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The Biggest Recall In Automotive History Might Finally Be Coming To A Close

Gif: NHTSA

The first Takata recall for defective airbags began back in 2001, sparking a series of cascading recalls that eventually touched tens of millions of cars and bankrupted the company. Now, a new recall of around 10 million airbags to replace airbags that had already been replaced in previous recalls has been issued, though the end of the saga might finally be in sight.

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Vehicles made by almost every automaker were caught up in recalls over the years because of airbags that could inflate too quickly and explode. At least two dozen deaths have been linked to the airbags, in addition to hundreds of injuries. Here’s more from Bloomberg:

The parts covered by the latest recall were installed in earlier repairs despite sharing the same basic flaw as the components they were replacing: explosive propellant that can become unstable in hot, humid climates and explode in a crash, spraying vehicle occupants with metal shards. At least 24 deaths and about 300 injuries worldwide have been linked to the lethal airbag defect.

The components were used because, being newly made, they were seen as a safer alternative to older inflators exposed to years of heat and humidity. The supplier told NHTSA it was unaware of any examples of the replacement parts exploding after being installed in a vehicle, according to filings with the agency.

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It took Takata years to develop an airbag that does not use ammonium nitrate, which can break down over time in hot and humid conditions and ignite too quickly, meaning that cars in the south and west have been targeted for recalls first.

These new recalls are the last ones in a series of recalls scheduled as part of Takata’s 2015 settlement with the U.S. government, but the Associated Press said there might still be recalls in the future if Takata can’t prove by the end of this year “that inflators using ammonium nitrate with a moisture absorbing chemical are safe.”

According to NHTSA, 34.6 million airbags have been fixed and nearly 13 million defective airbags remain to be fixed. Which is as good a reminder as any to check to see if your car has them. You can do so on NHTSA’s website here. And if you think you’ve already checked after the last time you heard about the Takata recalls it’s a good idea to check again as the recalls have come in a series of waves, depending on priority.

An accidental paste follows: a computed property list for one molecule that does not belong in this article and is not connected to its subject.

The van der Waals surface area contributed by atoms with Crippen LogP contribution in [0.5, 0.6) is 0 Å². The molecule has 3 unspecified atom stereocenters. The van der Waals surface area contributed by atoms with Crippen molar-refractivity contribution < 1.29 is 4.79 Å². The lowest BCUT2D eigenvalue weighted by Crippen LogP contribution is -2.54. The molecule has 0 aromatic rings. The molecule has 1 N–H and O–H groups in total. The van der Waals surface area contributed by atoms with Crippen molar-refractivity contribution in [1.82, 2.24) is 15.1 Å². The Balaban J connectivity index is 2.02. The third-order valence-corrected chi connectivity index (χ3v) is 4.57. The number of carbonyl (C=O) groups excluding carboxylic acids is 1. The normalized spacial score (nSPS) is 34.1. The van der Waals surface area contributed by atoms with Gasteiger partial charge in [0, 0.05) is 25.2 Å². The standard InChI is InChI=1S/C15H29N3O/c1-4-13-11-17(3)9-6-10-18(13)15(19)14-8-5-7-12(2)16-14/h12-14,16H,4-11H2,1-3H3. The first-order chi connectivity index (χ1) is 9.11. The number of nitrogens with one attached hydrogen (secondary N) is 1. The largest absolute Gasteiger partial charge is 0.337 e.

News Editor at Jalopnik. 2008 Honda Fit Sport.

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DISCUSSION

It took Takata years to develop an airbag that does not use ammonium nitrate, which can break down over time in hot and humid conditions and ignite too quickly, meaning that cars in the south and west have been targeted for recalls first.

A correction on this, as I’ve been following this story for a long time. The problem was that Takata initially developed an airbag that used ammonium nitrate (NH4NO3) propellant and did NOT include a desiccant, which is an additive that absorbs water to prevent it being absorbed by the propellant itself. NH4NO3 is cheap and easy to produce, but is pretty unstable - and airbags obviously need a very controlled inflation to work as intended. Takata said they had been able to make it work without the added cost of a desiccant, which clearly wasn’t true. When the NH4NO3-equipped airbags started to absorb water in hot and humid climates, they turned out to be incredibly dangerous.

The “new” replacement airbags still use NH4NO3, but have the desiccant they should have included in the first place. Problem was, Takata couldn’t produce millions of them all at the same time, especially because they were in the process of going bankrupt. So some of the oldest airbags that had spent years being heat-cycled in humid climates, and were thus the most at risk for becoming unstable, were replaced with newer versions of the same non-desiccant airbags. Since newer units hadn’t had time to degrade they were at least somewhat safer than the existing versions, until enough desiccant-equipped airbags could be made that they could be replaced again. But either way the new airbags still use ammonium nitrate.